Many are outraged by the “pardonpalooza” — to them, an obvious affront to the rule of law. But though it may be reckless, this freewheeling exercise of the pardon power by Trump nevertheless might have unexpected upsides. Paradoxically, it might give a boost to more effective forms of accountability than the criminal justice system — by empowering congressional investigations, in which people pardoned by Trump couldn’t decline to testify. Such investigations then could lead to reforms to prevent future abuses by presidents and their associates.
Even a self-pardon — a stark flouting of the rule of law — could have a thimble-size upside: It would allow federal courts to rule, once and for all, that such pardons, whose legality has been debated for decades in the abstract, are forbidden. Such a ruling would not be a sure thing but seems highly likely, given the strength of the arguments against self-pardons and the Supreme Court’s demonstrable willingness to interpret presidential power in light of the Constitution’s broader commitment to democracy. In the long run, the benefit of a decisive ruling on the question might offset some of the immediate harm.
But first, consider the effects of pardons on congressional investigations. Many House Democrats say they will persevere, even after Inauguration Day, with lawsuits and investigations intended to shine light on the misdeeds of the present commander in chief. Rep. Jamie B. Raskin (D-Md.), for example, has committed to “investigate things that are profoundly damaging to our system of government and are capable of repetition by a future executive or administration.”
Without pardons, investigations such as Raskin’s would be uphill slogs. A major hurdle would be the Fifth Amendment’s privilege against providing testimony or documents that are self-incriminating. That gives the former president, his family and friends a broad chit to refuse to cooperate. The Supreme Court has said, after all, that even an avowedly innocent person can claim a fear of being “ensnared by ambiguous circumstances” to stay silent without legal repercussions.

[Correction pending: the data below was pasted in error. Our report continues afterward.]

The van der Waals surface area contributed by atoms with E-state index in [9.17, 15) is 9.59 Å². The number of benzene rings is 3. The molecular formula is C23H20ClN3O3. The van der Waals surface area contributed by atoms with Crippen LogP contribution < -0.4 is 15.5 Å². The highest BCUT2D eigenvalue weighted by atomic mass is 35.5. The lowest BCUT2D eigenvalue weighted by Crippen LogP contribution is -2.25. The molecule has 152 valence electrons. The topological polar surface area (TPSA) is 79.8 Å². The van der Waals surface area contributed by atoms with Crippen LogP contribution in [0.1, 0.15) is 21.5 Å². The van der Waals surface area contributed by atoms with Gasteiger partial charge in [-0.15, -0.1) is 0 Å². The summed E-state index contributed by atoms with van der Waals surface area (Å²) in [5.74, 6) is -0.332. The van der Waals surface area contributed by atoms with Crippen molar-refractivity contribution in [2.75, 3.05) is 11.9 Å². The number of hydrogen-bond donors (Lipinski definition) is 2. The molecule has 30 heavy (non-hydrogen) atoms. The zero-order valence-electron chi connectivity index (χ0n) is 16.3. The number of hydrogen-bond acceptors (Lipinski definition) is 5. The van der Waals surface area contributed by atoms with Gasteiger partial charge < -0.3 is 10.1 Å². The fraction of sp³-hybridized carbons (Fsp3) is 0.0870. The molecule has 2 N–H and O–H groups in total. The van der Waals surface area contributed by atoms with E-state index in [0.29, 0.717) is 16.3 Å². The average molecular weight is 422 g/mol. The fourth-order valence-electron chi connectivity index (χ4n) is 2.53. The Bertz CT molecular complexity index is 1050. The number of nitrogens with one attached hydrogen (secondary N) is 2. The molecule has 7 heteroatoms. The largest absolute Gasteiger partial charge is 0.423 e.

Congress can get around that obstacle — but the process is fatally clumsy. Each time a witness invokes the Fifth Amendment, the House or Senate can, by majority vote, petition a federal court for an immunity order, which means the witness has to testify but cannot be prosecuted or sanctioned using their answers. Each use of this procedure requires weeks of advance notice to the attorney general, who makes the filing, and then witnesses might contest the order in court. All of these steps quickly gum up congressional inquiries.
But pardoned people are by definition no longer in legal jeopardy for federal offenses, so they can no longer claim any Fifth Amendment privilege in that realm. If they refuse to speak, the legislature can flex its contempt power: At one extreme, this can involve the threat of jail time, but it can also mean daily fines calibrated to the asserted wealth of a reluctant witness. For the Trump family in particular, their zealous defense of the wallet might make them eager to comply.
Concern over Trump’s potential pardons stems, in part, from the misplaced belief that criminal trials are the only instrument of accountability. But the nation absorbed lessons from Watergate despite President Gerald Ford’s blanket pardon of his predecessor, Richard Nixon — in part thanks to investigations in both houses of Congress.
The argument for the silver lining of Trump’s pardons is, of course, strongest when the pardoned person has knowledge of the inside workings of the Trump campaign or administration, and where the elicited testimony won’t affect state criminal trials. It is less relevant when clemency is granted — as it also was this past week — to people convicted of killing civilians in war or for their corrupt activities beyond the White House.